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Taking a visit to the Christmas of yesteryear

If you’ve ever lamented that Christmas ain’t what it used to be, the Waterloo Region Museum has just the thing for you: Christmas the way it used to be.

The Country Christmas tours now underway each Sunday feature a nostalgic look at the season, including the various cultural nuances seen in this area a century ago.

The museum’s heritage village takes visitors back to 1914. The First World War was just underway, and just beginning to make itself felt on the home front. Overseas, the now-storied Christmas ceasefire was taking place along the Western front, bringing a brief interlude of peace and shared humanity.

The village includes a range of homes and businesses from the period.

“A number of our buildings are decorated accordingly,” said Kevin Thomas, WRM’s public programs specialist, of the 1914 timeframe “Also what’s happening within the stores is surprisingly similar to today, in that they’re hoping you’re going to buy all sorts of things for your loved ones on your list.”

The retail spaces decked out for Christmas 1914 include a general repair shop, a post office, and a carpet weaver store. The tailor shop showcased was constructed originally in Wellesley. Paths leading to different areas allow attendees to explore the village at their leisure.

There are tour guides, dressed in period costumes to add to the 1914 feel, who provide a history of the various traditions that went on in the buildings.

“What’s a bit of an interesting turning point is that World War I has started,” said Thomas. “So a number of things aren’t in large supply. For example, a lot of postcards were actually produced in Germany. So there’s a shortage of that kind of thing. But it’s still decked out. They’re still suggesting ‘oh we can help check off that Christmas list that you have for everybody.'”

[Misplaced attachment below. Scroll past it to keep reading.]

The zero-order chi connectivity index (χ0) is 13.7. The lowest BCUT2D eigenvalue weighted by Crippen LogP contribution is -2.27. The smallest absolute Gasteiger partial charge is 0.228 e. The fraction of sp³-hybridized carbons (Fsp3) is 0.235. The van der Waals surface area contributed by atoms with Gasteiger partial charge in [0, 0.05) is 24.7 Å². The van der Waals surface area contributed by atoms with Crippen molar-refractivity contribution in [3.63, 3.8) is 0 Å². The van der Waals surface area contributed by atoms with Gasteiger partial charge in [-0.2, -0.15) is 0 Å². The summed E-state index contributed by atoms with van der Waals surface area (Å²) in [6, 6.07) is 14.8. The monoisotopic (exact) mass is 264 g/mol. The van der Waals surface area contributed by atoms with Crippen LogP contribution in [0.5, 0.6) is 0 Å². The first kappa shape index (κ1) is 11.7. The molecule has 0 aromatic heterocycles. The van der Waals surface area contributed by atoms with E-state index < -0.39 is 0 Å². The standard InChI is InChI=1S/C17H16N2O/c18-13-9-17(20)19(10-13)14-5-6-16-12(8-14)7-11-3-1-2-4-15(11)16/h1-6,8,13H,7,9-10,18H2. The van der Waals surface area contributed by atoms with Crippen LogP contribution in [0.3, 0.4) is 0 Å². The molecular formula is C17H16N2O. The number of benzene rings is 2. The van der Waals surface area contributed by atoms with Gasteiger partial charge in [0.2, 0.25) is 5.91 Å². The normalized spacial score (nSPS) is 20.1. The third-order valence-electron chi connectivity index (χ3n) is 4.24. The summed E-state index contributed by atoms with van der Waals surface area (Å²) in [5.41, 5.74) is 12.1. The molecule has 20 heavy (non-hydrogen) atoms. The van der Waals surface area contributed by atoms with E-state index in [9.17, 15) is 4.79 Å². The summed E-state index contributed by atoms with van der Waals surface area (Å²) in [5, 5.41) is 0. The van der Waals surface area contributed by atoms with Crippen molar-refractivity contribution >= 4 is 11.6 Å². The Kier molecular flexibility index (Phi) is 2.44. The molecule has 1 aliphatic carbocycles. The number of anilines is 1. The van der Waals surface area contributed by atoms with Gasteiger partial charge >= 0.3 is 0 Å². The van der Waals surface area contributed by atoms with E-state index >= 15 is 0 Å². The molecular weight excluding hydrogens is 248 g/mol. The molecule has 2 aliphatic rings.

A popular talking point is the prominence of postcards and Christmas cards in the era, a well-established tradition in the early 20th century.

“Postcards were incredibly popular in that time period,” said Thomas. “Millions and millions were sent each year. By 1914 you have a huge range of Christmas cards available, and there were actually people who collected postcards. And they would even trade them.”

That’s in stark contrast to the Christmas of today. With the arrival of the digital age, many of us are now opting to text, use social media, or send e-cards rather than popping something into the mail.

“Postcards are definitely dropping off these days,” said Thomas. “Letter-writing, in general, seems to be going the way of the dodo.”

Traditional cards aren’t the only differences, of course, as a tour through the museum’s displays of residential homes quickly reveals. Just look, for instance, at the Martin or MacArthur homes to see how Christmas was treated across different cultures at the time. Another example is the Sararas house, where the tour features edible Christmas ornaments as well as Advent calendars. There are also the three violet candles with a fourth pink candle associated with Advent.

Advent was a staple with the German version of Christmas, with the concept of the Advent wreath originating from German Lutherans in the 16th century.

“It’s not that much of a stretch to think ‘okay, had you lived either in Germany or say in England, and you came over to this part of the world, you would bring some of your traditions with you,’ and then those would meld with some of the traditions that were already here,” said Thomas.

The tour points out the different traditions of the Old Order Mennonite, Scottish and English communities. There are also horse-drawn wagon rides, Christmas carollers and hot apple cider. Those who visit are also free to join in with some festive singing of their own, taking on classics such as Silent Night, Deck the Halls and We Wish You a Merry Christmas.

“It’s a wonderful walk-through time,” said Sean Jasmins, marketing and partnership supervisor at the Waterloo Region Museum. “All of our visitors love the event. It’s a great way to start off the Christmas season with a visit to our Christmas event.”

The Waterloo Region Museum offers the yuletide tours on Sundays – December 9, 16, and the 23 – from 11 a.m. to 4 p.m. Admission is $11 for adults, $8 for seniors and students, $5 for children and free for children four and under. For more information, visit Waterloo Region Museum’s website.

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